The invariable lowering of the blood sugar which was observed to result from the administration of insulin in animals rendered diabetic by pancreatectomy, raised the question as to whether such would also occur in those forms of hyperglycaemia which can be induced by other experimental procedures, such as the injection of epinephrin, piqûre, or asphyxia. As the first step in the investigation of this question, Collip injected insulin into normal rabbits and found the blood sugar to become lowered, thus furnishing a valuable method for testing the potency of various preparations and, therefore, for affording a basis for their physiological assay. At the same time it was found that neither piqûre, nor epinephrin, nor asphyxia caused any hyperglycaemia in rabbits in which, as a result of injection with insulin, the blood sugar was at a low level to start with.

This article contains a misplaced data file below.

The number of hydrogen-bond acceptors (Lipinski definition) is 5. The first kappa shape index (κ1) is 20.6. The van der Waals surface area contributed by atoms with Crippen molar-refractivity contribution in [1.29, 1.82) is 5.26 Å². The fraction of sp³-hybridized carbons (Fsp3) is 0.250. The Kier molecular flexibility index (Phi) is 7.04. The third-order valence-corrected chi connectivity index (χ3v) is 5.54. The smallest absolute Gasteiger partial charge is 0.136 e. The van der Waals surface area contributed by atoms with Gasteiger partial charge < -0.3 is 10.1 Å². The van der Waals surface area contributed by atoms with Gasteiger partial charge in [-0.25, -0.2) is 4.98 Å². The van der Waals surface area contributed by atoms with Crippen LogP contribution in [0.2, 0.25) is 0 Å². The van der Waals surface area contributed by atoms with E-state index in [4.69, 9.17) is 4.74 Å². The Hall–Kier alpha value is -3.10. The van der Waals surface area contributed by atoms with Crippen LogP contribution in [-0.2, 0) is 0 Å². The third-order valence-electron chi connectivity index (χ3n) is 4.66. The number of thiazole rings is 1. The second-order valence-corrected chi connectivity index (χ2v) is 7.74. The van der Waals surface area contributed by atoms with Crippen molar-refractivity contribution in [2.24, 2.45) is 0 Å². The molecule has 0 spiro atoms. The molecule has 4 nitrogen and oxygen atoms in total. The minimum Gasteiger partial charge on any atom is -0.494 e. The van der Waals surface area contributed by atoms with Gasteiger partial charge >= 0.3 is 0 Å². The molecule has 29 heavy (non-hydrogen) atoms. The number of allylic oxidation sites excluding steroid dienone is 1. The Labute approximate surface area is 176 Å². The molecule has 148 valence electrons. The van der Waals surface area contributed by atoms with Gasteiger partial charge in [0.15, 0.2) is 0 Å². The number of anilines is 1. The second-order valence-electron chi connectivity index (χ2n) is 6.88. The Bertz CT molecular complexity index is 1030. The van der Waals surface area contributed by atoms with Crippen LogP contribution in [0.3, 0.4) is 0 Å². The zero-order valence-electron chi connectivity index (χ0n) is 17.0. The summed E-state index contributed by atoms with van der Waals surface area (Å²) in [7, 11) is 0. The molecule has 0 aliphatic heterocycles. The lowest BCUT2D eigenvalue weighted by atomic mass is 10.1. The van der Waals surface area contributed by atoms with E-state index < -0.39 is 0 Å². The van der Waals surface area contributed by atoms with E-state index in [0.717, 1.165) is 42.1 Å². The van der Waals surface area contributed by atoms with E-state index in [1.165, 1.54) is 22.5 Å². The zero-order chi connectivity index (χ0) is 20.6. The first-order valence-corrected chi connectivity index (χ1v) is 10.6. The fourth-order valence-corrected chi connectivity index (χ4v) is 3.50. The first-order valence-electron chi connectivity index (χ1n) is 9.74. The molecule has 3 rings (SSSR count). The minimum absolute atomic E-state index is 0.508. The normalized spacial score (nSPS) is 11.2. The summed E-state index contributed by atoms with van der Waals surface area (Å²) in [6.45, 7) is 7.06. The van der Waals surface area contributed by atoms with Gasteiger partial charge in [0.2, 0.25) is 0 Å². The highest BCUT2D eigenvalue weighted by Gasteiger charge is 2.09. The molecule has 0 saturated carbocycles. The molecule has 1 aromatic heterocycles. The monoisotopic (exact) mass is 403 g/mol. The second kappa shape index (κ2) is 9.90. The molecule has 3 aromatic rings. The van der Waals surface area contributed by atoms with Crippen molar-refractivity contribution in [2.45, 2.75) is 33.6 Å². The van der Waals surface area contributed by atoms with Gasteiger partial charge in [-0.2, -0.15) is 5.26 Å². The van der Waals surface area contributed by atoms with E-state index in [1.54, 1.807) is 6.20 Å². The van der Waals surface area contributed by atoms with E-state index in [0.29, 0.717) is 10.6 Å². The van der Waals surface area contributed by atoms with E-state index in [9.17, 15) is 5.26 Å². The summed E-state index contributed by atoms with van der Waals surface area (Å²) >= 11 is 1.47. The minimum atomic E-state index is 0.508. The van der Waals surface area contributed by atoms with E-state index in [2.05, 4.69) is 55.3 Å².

Peculiar symptoms (convulsions and coma) were observed in many of the injected animals, and it was soon possible to show that these were related to the lowering of the blood sugar and that they usually supervened when this was about 0.045 per cent. Sometimes the animals recovered spontaneously from these symptoms, but more frequently the coma became so profound, with marked fall of body temperature, that death occurred. That the lowering of blood sugar is closely related to the occurrence of the symptoms, was proved by finding that the subcutaneous injection of a solution of glucose was followed, almost immediately, by complete recovery, even in cases in which death was imminent from deep coma. It has been found, in collaboration with Noble, that glucose is remarkably specific in this regard, the only other sugar which approaches it being mannose and, in certain animals, such as the mouse, maltose. Laevulose and galactose are decidedly inferior in their antidoting action, the pentoses are entirely inactive and none of the disaccharides, other than maltose, has any effect. It is evident that this specificity in the action of glucose, in combating the hypoglycaemic symptoms, offers an opportunity to determine, not only what related substances are readily converted into glucose in the animal body, but also what groupings in the glucose molecule itself are significant for the effects. By substituting various side chains in the molecule, as for example, by methyl groups, it has been found, in collaboration with Herring and Irvine, that none of these substitution products is effective, even such compounds as the mono-methylglucosides being entirely inactive.